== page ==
Snafu dogs TRPA public safety policy
INCLINE VILLAGE – What do Lake Tahoe birds, fish and other wildlife have that humans don’t? A policy to protect them, says Washoe County Commissioner and Tahoe Regional Planning Agency board member Jim Galloway.
Incline Village resident Norman Rosenberg expressed concern that neither health nor safety is considered by TRPA in making a decision under any of the nine thresholds in its compact. So Galloway formed a policy on how public safety should be considered in TRPA regulatory actions and ordinances.
“An improvement in water quality is not allowed to affect wildlife, but there are no thresholds about people and public safety,” he said. “If a fish has it, why don’t you? If a goshawk has this protection, why don’t you? Why have we gone this far to establish this for nine other thresholds, but not for people?”
In January, Galloway proposed the following language be added to the agency’s goals and policies:
“The TRPA Governing Board hereby affirms, as a matter of policy, that the maintenance of public safety is implicit in all that TRPA does, including the attainment of thresholds, and that no action or ordinance of TRPA may have the effect of diminishing public safety.”
TRPA staff decided the wording needed adjustments, so TRPA executive director John Singlaub wrote:
“TRPA is a regional planning and regulatory authority, not a provider of public health and safety services. In the review and approval process of projects proposed in the region, TRPA will consider the implications to public health and safety. Nothing TRPA does is intended to diminish the role of public health and safety agencies or to increase the safety risk to visitors or residents.”
Galloway explained that his proposal aimed to restrict the agency from taking actions that could degrade public safety, but TRPA changed the wording to restrict others, not itself.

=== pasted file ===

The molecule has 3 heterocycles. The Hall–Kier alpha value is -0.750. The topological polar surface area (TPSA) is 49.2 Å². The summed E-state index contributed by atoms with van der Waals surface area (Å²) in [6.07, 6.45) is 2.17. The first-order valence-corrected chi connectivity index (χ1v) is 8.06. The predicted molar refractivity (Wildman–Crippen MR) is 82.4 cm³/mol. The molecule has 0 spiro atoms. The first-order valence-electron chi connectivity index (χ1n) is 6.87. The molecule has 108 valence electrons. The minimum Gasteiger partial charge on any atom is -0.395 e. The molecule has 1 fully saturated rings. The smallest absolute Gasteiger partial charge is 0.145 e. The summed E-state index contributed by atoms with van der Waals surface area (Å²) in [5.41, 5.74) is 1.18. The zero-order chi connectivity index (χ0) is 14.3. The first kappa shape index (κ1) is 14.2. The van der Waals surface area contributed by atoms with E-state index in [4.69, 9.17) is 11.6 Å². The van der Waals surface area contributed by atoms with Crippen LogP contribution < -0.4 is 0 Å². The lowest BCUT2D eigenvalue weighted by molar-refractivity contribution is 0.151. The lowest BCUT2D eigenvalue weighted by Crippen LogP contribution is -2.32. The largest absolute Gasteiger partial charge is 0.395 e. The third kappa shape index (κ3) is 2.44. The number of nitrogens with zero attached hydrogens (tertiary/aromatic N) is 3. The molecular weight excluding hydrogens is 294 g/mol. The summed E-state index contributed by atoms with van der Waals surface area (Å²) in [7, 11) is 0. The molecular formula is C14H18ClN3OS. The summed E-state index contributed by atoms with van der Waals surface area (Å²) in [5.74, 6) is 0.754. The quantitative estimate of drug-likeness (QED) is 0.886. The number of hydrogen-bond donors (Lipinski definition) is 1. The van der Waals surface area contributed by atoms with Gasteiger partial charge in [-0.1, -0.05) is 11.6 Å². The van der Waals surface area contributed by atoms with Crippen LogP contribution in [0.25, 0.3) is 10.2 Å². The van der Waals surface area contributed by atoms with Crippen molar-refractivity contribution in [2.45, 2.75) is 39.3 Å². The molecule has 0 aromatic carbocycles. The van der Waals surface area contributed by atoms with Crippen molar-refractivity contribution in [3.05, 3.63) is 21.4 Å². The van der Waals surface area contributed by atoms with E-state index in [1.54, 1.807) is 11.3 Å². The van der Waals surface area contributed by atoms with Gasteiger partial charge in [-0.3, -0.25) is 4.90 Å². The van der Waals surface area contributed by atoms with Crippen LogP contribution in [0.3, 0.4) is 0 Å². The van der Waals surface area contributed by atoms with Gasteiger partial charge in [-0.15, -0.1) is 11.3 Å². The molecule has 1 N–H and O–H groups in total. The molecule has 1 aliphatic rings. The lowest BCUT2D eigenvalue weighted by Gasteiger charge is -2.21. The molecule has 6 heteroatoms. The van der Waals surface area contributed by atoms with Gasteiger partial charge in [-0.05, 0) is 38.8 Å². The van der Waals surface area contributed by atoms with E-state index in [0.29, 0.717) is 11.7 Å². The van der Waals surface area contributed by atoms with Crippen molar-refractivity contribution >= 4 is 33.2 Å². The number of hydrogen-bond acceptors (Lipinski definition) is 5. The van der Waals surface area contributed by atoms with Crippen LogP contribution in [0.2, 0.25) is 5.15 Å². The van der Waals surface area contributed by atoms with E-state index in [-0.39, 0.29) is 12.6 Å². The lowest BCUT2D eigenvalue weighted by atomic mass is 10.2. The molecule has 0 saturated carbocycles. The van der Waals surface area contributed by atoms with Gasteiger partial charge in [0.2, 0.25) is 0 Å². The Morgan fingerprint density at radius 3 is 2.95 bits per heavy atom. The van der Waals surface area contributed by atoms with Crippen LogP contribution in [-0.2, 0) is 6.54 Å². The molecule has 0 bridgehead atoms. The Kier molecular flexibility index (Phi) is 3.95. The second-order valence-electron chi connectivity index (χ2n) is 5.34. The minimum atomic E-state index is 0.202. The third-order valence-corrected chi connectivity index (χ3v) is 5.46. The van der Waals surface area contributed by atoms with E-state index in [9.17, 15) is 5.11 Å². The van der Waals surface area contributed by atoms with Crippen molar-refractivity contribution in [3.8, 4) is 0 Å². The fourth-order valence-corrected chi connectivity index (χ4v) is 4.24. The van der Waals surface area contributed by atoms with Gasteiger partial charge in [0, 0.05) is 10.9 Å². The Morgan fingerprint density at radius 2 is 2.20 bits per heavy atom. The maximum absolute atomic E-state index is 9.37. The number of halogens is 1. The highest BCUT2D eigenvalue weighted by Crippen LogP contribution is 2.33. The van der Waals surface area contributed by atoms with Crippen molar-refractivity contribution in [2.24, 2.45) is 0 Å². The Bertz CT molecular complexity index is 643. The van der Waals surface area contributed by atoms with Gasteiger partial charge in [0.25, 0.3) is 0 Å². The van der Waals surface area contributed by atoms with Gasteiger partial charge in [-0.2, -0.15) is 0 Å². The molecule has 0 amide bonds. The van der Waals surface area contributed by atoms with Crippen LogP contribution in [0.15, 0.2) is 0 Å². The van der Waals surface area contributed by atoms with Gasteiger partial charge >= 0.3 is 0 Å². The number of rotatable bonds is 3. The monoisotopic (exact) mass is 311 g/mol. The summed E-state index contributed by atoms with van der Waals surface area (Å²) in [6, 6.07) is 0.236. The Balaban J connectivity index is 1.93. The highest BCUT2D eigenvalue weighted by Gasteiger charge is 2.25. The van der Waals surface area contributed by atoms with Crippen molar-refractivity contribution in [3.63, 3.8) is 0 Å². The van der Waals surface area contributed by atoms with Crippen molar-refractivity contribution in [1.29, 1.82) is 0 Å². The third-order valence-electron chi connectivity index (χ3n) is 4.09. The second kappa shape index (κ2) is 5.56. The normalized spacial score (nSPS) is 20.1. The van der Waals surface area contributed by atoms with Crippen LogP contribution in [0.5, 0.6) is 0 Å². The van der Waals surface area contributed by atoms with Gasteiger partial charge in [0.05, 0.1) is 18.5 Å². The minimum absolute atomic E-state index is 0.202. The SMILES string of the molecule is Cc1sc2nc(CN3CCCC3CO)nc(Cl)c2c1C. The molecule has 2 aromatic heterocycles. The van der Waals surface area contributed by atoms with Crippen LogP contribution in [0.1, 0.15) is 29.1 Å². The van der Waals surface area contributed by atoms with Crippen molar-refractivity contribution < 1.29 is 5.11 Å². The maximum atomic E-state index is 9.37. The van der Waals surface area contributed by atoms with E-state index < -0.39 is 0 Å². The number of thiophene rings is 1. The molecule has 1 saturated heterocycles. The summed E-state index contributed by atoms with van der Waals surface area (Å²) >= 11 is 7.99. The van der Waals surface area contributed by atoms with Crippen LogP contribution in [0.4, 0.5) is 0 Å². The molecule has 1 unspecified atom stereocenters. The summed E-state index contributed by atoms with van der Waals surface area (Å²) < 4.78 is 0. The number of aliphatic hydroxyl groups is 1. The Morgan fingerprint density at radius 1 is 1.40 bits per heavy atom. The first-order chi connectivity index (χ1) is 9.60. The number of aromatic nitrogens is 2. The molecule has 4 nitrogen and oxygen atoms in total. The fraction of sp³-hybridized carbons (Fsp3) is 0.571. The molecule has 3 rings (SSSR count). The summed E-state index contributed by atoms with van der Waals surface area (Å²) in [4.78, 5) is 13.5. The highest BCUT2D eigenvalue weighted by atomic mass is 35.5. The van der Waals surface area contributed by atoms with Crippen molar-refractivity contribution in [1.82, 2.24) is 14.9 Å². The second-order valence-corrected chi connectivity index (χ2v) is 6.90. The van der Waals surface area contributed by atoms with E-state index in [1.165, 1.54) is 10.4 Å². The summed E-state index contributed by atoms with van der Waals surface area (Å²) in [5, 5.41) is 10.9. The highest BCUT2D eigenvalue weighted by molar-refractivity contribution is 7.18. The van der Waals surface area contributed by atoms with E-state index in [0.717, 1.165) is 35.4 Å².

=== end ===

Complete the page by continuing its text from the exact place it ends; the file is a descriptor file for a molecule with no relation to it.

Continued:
“Staff took out any mention of TRPA double-checking itself, policing itself, and substituted more regulation of the public,” he said. “We don’t need more regulation of development; we already have agencies that do that. And fuels management needs to be done outside of urban areas.”
But Singlaub said, “I’m not sure what the problem is. It seems to me that this is a solution in search of a problem … but I don’t know what the problem is.”
Singlaub admits he made an error in the wording.
“There was no ill intent,” he said. “I just didn’t write it down right. It was my mistake. Now we’re just trying to get out there exactly what Galloway wants. But we need to fully examine the unintended consequences of a sweeping decision like that.”
Galloway said if the wording TRPA constructed passes, “We’ll be worse off because we’ll be increasing regulations of something that is not where the public safety problem is.”
Singlaub said this could be another way for people who oppose TRPA’s scenic ordinances to “get at it.”
Galloway urges people to attend the TRPA Governing Board meeting on Wednesday, when the public safety issue will be discussed.
“I can only do a limited amount to persuade the board,” he said. “Without the public, it’s hard to succeed. I can bring it to the board, and I worked very hard to do it, but only the public and other community leaders around the basin can motivate the board to do the right thing … take action.”
The TRPA Governing Board meeting is at 9:30 a.m. at the North Tahoe Conference Center in Kings Beach.